in Western theory on just war. Some Muslim scholars have proven even more cautious. The eighth-century scholars Malik and al-Awza’i, for example, declared that killing women and children is never permissible.
On the issue of whether or not a Muslim can purposefully kill himself in order to kill the enemy, the general opinion of classical Muslim scholars is no. This would be prohibited due to the impermissibility of suicide in Islam. Like American soldiers who are awarded the Medal of Honor, a Muslim is allowed to heroically engage in an action that will almost certainly result in his death. But this is not the same as killing oneself in the act of killing the enemy—it is not suicide per se since the agent of killing (the killer) is not the same person as the person killed.
I do not want to focus on what Islamic law says about suicide attacks because I do not think this is truly a legal issue in the eyes of the American public. It is not about what we allow or prohibit, but about how we respond emotionally to suffering and injustice. It is about emotion and perception, not rules and law. Think of the brilliant Onion
Point/Counterpoint article in that publication’s eminently tasteful response to 9/11. The two positions being argued in the piece were, on the one hand, “We Must Retaliate With Blind Rage,” versus, on the other, “We Must Retaliate With Measured, Focused Rage.” A brief sample:
After pummeling the holy living hell out of those f-----s with bombs, we should send in ground troops, armed to the teeth, to sweep through and exterminate anyone still alive who might have been involved. America's soldiers must be under orders to pump round after round into their bodies, pausing only to replace their clips. Vs. While leveling Afghanistan, Iraq, the Sudan, and Libya with bombs might seem like a justifiable move… Have we made sure we have the support of other key powers in the region, so that further problems don't develop after we bomb them back into the Stone Age?
How perfectly this satire (if in fact it’s satire) encapsulates the primordial, hyperbolic desire for revenge that understandably flooded America after 9/11. No matter which side you took in this debate, the urge was the same—all of them, them, they all must die. Now let’s shift our gaze for a moment away from ‘kill ‘em all’ to an image of a little old Afghan woman, kindly helping her granddaughter put on her first pair of shoes. Could we in any way call for them to be massacred in a fit of revenge? Truly the question of ‘To kill or not to kill’ is often more emotive than principled. An Arab man might call for Israel to be pushed into the sea, but could he raise the same cry if he saw an old Israeli mother, sobbing, waiting anxiously for news of her missing son? This, then, is what I want to focus on: emotion, not law.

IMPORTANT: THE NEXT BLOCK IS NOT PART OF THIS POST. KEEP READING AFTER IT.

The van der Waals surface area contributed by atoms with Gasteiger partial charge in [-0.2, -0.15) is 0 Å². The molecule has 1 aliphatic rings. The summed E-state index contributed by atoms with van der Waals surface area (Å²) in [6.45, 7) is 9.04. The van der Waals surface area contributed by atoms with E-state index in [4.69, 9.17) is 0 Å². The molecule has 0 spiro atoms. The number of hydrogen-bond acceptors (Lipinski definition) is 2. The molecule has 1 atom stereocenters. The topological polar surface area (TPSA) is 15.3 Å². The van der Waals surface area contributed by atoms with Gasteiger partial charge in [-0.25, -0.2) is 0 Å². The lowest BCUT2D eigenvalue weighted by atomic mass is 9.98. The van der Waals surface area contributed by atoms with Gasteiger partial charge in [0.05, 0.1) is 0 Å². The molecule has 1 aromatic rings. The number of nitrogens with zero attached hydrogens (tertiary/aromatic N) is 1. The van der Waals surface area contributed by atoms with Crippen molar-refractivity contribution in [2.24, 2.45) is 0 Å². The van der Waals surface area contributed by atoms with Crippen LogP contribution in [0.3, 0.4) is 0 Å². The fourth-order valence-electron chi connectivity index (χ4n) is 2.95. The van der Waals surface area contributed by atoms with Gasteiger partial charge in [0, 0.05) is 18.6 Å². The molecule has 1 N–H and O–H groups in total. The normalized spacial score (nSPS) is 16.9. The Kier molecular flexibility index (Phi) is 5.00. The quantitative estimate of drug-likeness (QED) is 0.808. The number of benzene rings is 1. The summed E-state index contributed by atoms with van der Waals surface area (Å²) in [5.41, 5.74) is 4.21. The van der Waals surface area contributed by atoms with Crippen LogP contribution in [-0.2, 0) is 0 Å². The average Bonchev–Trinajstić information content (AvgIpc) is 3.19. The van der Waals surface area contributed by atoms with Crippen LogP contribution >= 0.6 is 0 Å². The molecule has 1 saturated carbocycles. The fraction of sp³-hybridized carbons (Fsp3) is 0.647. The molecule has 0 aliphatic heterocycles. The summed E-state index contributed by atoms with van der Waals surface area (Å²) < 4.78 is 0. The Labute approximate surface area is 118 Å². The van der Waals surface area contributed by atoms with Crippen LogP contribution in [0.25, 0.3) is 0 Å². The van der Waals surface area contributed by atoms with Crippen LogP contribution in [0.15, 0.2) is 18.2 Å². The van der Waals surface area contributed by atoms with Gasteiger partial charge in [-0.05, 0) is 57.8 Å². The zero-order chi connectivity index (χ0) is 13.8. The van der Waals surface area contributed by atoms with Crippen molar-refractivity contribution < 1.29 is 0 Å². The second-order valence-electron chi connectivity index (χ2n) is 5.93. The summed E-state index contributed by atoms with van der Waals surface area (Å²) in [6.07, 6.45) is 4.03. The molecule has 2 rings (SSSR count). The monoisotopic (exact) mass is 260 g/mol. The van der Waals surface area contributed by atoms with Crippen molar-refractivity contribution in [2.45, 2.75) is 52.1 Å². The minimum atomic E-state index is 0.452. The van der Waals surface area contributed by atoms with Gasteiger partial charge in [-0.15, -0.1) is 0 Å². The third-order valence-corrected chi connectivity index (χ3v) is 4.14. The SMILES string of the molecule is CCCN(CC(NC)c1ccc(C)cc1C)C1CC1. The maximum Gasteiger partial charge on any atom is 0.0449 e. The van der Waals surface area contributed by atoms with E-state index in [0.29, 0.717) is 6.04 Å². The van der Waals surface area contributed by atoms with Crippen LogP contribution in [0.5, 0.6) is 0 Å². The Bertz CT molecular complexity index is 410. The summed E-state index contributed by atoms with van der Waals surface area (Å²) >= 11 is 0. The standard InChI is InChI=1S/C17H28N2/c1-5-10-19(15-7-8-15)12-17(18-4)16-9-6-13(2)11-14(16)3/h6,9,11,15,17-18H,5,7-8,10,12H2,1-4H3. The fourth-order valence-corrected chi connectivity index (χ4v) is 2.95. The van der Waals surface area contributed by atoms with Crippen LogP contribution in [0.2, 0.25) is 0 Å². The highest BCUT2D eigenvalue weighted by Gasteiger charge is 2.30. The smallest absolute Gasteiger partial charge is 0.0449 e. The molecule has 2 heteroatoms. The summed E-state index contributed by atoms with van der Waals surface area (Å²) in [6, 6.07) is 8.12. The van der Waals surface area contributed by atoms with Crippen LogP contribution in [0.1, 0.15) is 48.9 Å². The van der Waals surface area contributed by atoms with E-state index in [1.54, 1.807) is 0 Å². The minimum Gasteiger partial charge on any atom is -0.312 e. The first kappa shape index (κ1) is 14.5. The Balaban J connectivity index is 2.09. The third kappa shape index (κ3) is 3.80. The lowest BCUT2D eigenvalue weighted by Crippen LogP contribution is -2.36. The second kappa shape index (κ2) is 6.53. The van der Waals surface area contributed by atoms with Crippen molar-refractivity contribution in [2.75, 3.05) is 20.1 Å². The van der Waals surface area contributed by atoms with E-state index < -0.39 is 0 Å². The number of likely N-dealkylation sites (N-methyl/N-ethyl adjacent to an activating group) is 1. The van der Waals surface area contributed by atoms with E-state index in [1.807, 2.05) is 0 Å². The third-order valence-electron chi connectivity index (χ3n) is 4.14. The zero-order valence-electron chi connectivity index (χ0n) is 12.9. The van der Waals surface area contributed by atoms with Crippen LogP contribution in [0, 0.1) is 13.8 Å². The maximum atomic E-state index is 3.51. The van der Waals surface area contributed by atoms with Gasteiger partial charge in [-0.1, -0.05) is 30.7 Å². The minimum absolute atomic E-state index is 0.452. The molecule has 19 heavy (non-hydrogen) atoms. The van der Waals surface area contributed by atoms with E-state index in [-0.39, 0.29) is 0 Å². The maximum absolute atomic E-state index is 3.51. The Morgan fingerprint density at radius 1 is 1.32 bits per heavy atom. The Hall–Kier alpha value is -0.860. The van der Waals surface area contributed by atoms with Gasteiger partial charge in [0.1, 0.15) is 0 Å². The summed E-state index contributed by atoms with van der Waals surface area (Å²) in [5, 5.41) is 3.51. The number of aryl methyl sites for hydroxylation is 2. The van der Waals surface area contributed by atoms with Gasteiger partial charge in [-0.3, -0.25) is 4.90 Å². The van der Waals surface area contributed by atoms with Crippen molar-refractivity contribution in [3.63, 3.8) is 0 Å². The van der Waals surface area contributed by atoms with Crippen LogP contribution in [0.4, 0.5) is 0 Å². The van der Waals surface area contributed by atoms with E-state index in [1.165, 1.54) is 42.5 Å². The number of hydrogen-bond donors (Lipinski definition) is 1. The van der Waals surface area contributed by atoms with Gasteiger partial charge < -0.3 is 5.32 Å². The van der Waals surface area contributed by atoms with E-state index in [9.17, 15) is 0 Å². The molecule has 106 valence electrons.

The importance of visceral, emotive perception is obvious when suicide attacks are discussed in America. What is a suicide attack, after all? More to the point, what is it about suicide attacks that horrifies us? I would think that what would truly make our blood boil is the fact that these attacks generally target and brutally end the lives of innocent civilians. This seems fairly obvious. But if this were the case, if that were indeed what lies at the heart of suicide attacks and our outrage towards them, then this essay would end right now. I’ve already made it clear that killing civilians is unacceptable to Muslim scholars and that any equivocation on the issue is an unfortunate reality shared by both Islamic law and the policies of the US military. (Remember, a 2007 poll
found that 6% of Americans felt that “attacks in which civilians are targets are ‘completely justified.’” Only 4% of Saudis and 2% of Iranians did. A 2017 poll
found that, when asked whether “targeting and killing civilians can be justified to further a political, social or religious cause,” 84% of U.S. Muslims said such tactics are never (76%) or rarely (8%) justified. In comparison, in a survey of the U.S. public as a whole, only 59% said it’s never justifiable.)
But clearly suicide attacks hold some special horror for us. The type of attack has its own name (with the equally terrifying ‘suicide bombing’ as a subset) after all, for a reason. There is something about its suicidal dimension—the decision of the attacker to take his/her own life in this violent act—that truly grips us. This is clear from a bizarre debate that appeared in America over the term ‘suicide bombing.’ In 2003 Condoleezza Rice and others made a short-lived effort to replace the term with ‘homicide bombing,’ as if they were afraid that people had gotten the impression that this was a reflexive act impacting only the actor. This was not a Buddhist monk setting himself on fire in protest, Rice was trying to say. This was an act of mass murder. The awkwardness of this term ‘homicide bombing’ (akin perhaps to “violent baseball bat beating”) only revealed our elliptical fascination with the suicidal component of suicide attacks.
Let us then assume that it is the suicidal dimension of that act that truly turns the screw in our collective conscience… that there is something that we either cannot understand or hope not to be able to understand about someone choosing to die in an act of killing others. Scholars have suggested multiple motivations for suicide attacks: an escape from political oppression, a collective death wish, an act of social sacrifice, or a political/military strategy. These may all be correct, but I want to look beyond these diagnoses at something both more general and more ancient.